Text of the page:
In traditional complex algebra the vector exponentials would not be well formed. We do not have the problem in the GA formalism, but this does lead to a contraction since the resulting F(\mathbf{x},t) cannot be scalar valued. However, by using this as a motivational tool, and
also using assumed structure for the discrete frequency infinite wavetrain phasor, we can guess that a transverse only (to z-axis) wave packet may be described by a single direction variant of the Fourier result above. That is

\begin{aligned}F(\mathbf{x}, t) = \frac{1}{{\sqrt{2\pi}}} \int e^{-I \hat{\mathbf{z}} \omega t} \mathcal{F}(\mathbf{x}, \omega)d\omega \end{aligned} \quad\quad\quad(13)

Since (13) has the same form as the earlier single frequency phasor test solution, we now know that \mathcal{F} is required to anticommute with \hat{\mathbf{z}}. Application of Maxwell’s equation to this test solution gives us

\begin{aligned}(\boldsymbol{\nabla} +\sqrt{\mu\epsilon} \partial_0) F(\mathbf{x},t) &=(\boldsymbol{\nabla} +\sqrt{\mu\epsilon} \partial_0) \frac{1}{{\sqrt{2\pi}}} \int \mathcal{F}(\mathbf{x}, \omega)e^{I \hat{\mathbf{z}} \omega t} d\omega \\ &=\frac{1}{{\sqrt{2\pi}}}\int\left(\boldsymbol{\nabla} \mathcal{F} + \mathcal{F} I \hat{\mathbf{z}} \sqrt{\mu\epsilon} \frac{\omega}{c}\right) e^{I \hat{\mathbf{z}} \omega t} d\omega \end{aligned}

This means that \mathcal{F} must satisfy the gradient eigenvalue equation for all \omega

\begin{aligned}\boldsymbol{\nabla} \mathcal{F} = -\mathcal{F} I \hat{\mathbf{z}} \sqrt{\mu\epsilon} \frac{\omega}{c}  \end{aligned} \quad\quad\quad(14)

Observe that this is the single frequency problem of equation (3), so for mono-directional light we can consider the infinite wave train instead of a wave packet with no loss of generality.

Applying separation of variables.

While this may not lead to the most general solution to the radiation problem, the transverse only propagation problem is still one of interest. Let’s see where this leads. In order to reduce the scope of the problem by one degree of freedom, let’s split out the \hat{\mathbf{z}} component of the gradient, writing

\begin{aligned}\boldsymbol{\nabla} = \boldsymbol{\nabla}_t + \hat{\mathbf{z}} \partial_z \end{aligned} \quad\quad\quad(15)

Also introduce a product split for separation of variables for the z dependence. That is

\begin{aligned}\mathcal{F} = G(x,y) Z(z) \end{aligned} \quad\quad\quad(16)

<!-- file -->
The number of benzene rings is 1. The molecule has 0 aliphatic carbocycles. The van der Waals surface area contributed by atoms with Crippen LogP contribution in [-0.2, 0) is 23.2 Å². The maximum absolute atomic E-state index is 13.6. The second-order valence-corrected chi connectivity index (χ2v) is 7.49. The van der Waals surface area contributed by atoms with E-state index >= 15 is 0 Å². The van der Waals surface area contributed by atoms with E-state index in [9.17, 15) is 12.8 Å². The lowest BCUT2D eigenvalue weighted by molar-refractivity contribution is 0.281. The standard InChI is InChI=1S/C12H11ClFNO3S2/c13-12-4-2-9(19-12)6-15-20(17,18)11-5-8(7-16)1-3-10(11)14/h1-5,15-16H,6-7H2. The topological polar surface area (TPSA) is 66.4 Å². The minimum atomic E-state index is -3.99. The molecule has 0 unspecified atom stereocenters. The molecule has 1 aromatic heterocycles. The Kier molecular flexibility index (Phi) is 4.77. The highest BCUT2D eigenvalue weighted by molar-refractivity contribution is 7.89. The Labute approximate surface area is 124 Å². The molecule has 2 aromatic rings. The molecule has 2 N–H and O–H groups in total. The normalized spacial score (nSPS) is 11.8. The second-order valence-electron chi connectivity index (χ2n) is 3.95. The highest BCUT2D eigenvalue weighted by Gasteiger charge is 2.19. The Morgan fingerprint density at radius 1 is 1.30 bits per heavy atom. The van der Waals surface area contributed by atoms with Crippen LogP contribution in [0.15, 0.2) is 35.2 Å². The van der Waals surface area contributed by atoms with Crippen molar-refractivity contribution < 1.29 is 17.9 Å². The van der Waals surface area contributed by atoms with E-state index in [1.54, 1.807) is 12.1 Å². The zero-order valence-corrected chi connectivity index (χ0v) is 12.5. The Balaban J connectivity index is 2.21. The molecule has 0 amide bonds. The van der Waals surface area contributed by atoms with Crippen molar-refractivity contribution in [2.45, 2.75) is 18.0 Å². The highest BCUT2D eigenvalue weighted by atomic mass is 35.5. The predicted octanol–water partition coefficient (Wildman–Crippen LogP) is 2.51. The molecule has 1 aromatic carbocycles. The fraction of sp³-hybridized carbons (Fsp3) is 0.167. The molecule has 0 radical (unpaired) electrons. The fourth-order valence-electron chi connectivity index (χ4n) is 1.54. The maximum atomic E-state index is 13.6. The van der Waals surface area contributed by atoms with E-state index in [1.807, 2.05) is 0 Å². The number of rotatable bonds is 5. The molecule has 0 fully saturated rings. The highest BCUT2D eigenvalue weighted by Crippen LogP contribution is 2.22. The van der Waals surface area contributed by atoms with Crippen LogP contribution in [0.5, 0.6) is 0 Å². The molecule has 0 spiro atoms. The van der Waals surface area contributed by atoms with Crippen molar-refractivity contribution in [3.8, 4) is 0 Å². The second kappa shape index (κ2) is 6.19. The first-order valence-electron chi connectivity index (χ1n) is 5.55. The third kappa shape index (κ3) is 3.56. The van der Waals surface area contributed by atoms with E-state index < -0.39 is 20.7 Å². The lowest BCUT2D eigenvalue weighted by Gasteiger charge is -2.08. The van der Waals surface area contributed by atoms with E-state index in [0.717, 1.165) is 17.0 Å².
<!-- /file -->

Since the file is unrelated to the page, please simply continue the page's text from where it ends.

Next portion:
Again we are faced with the problem of too many choices for the grades of each of these factors. We can pick one of these, say Z, to have only scalar and pseudoscalar grades so that the two factors commute. Then we have

\begin{aligned}(\boldsymbol{\nabla}_t + \boldsymbol{\nabla}_z) \mathcal{F} = (\boldsymbol{\nabla}_t G) Z + \hat{\mathbf{z}} G \partial_z Z = -G Z I \hat{\mathbf{z}} \lambda  \end{aligned}

With Z in an algebra isomorphic to the complex numbers, it is necessarily invertible (and commutes with it’s derivative). Similar arguments to the grade fixing for \mathcal{F} show that G has only vector and bivector grades, but does G have the inverse required to do the separation of variables? Let’s blindly suppose that we can do this (and if we can’t we can probably fudge it since we multiply again soon after). With some rearranging we have

\begin{aligned}-\frac{1}{{G}} \hat{\mathbf{z}} (\boldsymbol{\nabla}_t G + G I \hat{\mathbf{z}} \lambda) = (\partial_z Z)\frac{1}{{Z}} = \text{constant} \end{aligned} \quad\quad\quad(17)

We want to separately equate these to a constant. In order to commute these factors we’ve only required that Z have only scalar and pseudoscalar grades, so for the constant let’s pick an arbitrary element in this subspace. That is

\begin{aligned}(\partial_z Z)\frac{1}{{Z}} = \alpha + k I \end{aligned} \quad\quad\quad(18)

The solution for the Z factor in the separation of variables is thus

\begin{aligned}Z \propto e^{(\alpha + k I)z} \end{aligned} \quad\quad\quad(19)

For G the separation of variables gives us

\begin{aligned}\boldsymbol{\nabla}_t G + (G \hat{\mathbf{z}} \lambda + \hat{\mathbf{z}} G k) I + \hat{\mathbf{z}} G \alpha = 0 \end{aligned} \quad\quad\quad(20)

We’ve now reduced the problem to something like a two variable eigenvalue problem, where the differential operator to find eigenvectors for is the transverse gradient \boldsymbol{\nabla}_t. We unfortunately have an untidy split of the eigenvalue into left and right hand factors.

While the product GZ was transverse only, we’ve now potentially lost that nice property for G itself, and do not know if G is strictly commuting or anticommuting with \hat{\mathbf{z}}. Assuming either possibility for now, we can split this multivector into transverse and propagation direction fields G = G_t + G_z

\begin{aligned}G_t &= \frac{1}{{2}}(G - \hat{\mathbf{z}} G \hat{\mathbf{z}}) \\ G_z &= \frac{1}{{2}}(G + \hat{\mathbf{z}} G \hat{\mathbf{z}}) \end{aligned} \quad\quad\quad(21)

With this split, noting that \hat{\mathbf{z}} G_t = -G_t \hat{\mathbf{z}}, and \hat{\mathbf{z}} G_z = G_z \hat{\mathbf{z}} a rearrangement of (20) produces

\begin{aligned}(\nabla_t + \hat{\mathbf{z}} ((k-\lambda) I + \alpha)) G_t = -(\nabla_t + \hat{\mathbf{z}} ((k+\lambda) I + \alpha)) G_z \end{aligned} \quad\quad\quad(23)

How do we find the eigen multivectors G_t and G_z? A couple possibilities come to mind (perhaps not encompassing all solutions). One is for one of G_t or G_z to be zero, and the other to separately require both halves of (23) equal a constant, very much like separation of variables despite the fact that both of these functions G_t and G_z are functions of x and y. The easiest non-trivial path is probably letting both sides of (23) separately equal zero, so that we are left with two independent eigen-multivector problems to solve

\begin{aligned}\nabla_t G_t &= -\hat{\mathbf{z}} ((k-\lambda) I + \alpha)) G_t \\ \nabla_t G_z &= -\hat{\mathbf{z}} ((k+\lambda) I + \alpha)) G_z \end{aligned} \quad\quad\quad(24)

Damn. have to mull this over. Don’t know where to go with it.

References

[1] JD Jackson. Classical Electrodynamics Wiley. 2nd edition, 1975.